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The division of property is a part of a divorce in many cases. The difficulty of the process depends on what you and your spouse agree upon and what you don’t. In some cases, spouses can decide on their own which pieces of property they will allow each other to have. In other cases, it can be harder to agree and that means using mediation or allowing the court to decide property division.
If you are going through a divorce, the help of a Duluth divorce lawyer can make property division a more bearable process. You will receive the guidance that you need throughout the process and will be given straightforward advice so you can make informed decisions.
Marital property is defined as property that is acquired during the marriage. All property that is acquired by either spouse during the marriage is considered marital property. It doesn’t matter if a title is held individually or jointly.
Non-marital property is defined as property that is acquired outside of the marriage. In other words, property that is acquired before the marriage is considered non-marital. However, there are some instances in which property acquired during the marriage is considered non-marital. For example:
The party making the claim will have to prove that a piece of property is non-marital property. If proof cannot be shown, then the property will be considered marital and will be included in any property division proceedings.
There are times when a piece of property has a marital and non-marital component. Real estate and retirement plans are examples of this. If that’s the case, then the non-marital interests may need to be traced.
From there, marital property is equitably divided. This means it is almost always equal. The same applies to debts that are incurred during the marriage, despite the fact that one spouse may have incurred more debt than the other spouse.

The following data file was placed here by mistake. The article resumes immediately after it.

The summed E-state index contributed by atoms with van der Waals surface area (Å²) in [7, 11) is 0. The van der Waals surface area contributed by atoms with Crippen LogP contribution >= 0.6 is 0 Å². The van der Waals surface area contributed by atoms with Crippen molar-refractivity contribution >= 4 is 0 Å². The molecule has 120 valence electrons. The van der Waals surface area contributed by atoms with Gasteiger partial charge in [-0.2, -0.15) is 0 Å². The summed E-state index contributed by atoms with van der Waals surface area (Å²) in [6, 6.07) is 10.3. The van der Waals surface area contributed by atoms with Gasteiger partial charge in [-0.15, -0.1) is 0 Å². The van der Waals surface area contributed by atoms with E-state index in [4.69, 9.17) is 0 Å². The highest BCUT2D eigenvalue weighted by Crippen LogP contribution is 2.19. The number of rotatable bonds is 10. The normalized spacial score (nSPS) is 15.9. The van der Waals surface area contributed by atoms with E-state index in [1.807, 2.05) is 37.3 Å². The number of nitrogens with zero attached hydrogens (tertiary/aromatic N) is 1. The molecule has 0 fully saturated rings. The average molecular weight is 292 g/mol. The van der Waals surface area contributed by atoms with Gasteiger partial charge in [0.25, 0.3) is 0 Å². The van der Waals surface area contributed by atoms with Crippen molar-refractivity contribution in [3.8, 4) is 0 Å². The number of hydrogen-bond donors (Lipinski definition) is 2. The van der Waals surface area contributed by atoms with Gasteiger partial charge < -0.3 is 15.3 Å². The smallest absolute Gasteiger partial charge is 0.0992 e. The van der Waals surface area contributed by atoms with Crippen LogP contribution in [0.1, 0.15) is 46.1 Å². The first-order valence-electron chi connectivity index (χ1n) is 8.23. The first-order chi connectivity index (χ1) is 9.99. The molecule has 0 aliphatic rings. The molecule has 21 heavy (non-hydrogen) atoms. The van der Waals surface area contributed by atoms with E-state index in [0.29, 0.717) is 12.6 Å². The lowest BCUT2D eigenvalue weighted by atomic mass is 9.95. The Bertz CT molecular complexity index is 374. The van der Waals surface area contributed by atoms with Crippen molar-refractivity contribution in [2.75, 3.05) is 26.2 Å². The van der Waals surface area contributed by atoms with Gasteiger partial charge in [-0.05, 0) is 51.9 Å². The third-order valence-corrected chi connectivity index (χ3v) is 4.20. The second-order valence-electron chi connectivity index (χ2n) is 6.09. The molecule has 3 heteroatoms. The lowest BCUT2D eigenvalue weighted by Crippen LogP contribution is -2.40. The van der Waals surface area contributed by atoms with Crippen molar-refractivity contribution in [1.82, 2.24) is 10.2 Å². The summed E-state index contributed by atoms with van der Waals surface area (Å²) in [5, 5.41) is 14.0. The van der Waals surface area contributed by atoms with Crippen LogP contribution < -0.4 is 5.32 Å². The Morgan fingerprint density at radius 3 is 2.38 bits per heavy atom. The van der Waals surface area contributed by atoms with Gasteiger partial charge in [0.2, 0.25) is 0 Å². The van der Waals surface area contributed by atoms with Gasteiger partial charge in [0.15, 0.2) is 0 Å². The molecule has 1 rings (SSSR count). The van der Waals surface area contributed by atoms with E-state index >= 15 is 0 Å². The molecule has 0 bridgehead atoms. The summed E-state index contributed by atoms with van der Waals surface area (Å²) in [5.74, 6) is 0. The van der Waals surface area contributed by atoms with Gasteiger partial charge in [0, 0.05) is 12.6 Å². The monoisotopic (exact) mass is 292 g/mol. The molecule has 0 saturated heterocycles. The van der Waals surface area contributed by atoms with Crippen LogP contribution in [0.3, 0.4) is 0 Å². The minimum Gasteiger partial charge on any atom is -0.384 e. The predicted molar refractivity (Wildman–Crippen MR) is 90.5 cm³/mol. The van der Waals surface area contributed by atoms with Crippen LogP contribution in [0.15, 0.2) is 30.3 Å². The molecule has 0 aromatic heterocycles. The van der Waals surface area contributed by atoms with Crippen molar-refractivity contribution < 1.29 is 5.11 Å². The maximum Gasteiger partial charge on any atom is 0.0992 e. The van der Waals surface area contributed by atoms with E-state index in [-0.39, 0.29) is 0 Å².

If the distribution is unequal and it is determined by the court, there are a number of factors considered, such as the length of the marriage, if a prior marriage ever existed, the contribution of each spouse to the property, and the contribution of the homemaker spouse (if applicable). The age, occupation, health, sources of income, employability, skills, liabilities, estate, needs, and the ability of each spouse to acquire capital assets in the future are all considered. Your Duluth divorce lawyer will help you through this process in order to remove as much stress as possible and to help you provide the court with all of the information that is needed to make a decision.
Property division is a very serious matter in that it can be agreed upon or decided upon by a judge. If you are facing divorce, it is important to secure the services of an experienced divorce lawyer who can help you address such issues as property division. To learn about how the Benjamin Kaasa Law Office, PLLC can help you, call 218-464-3397 for a consultation.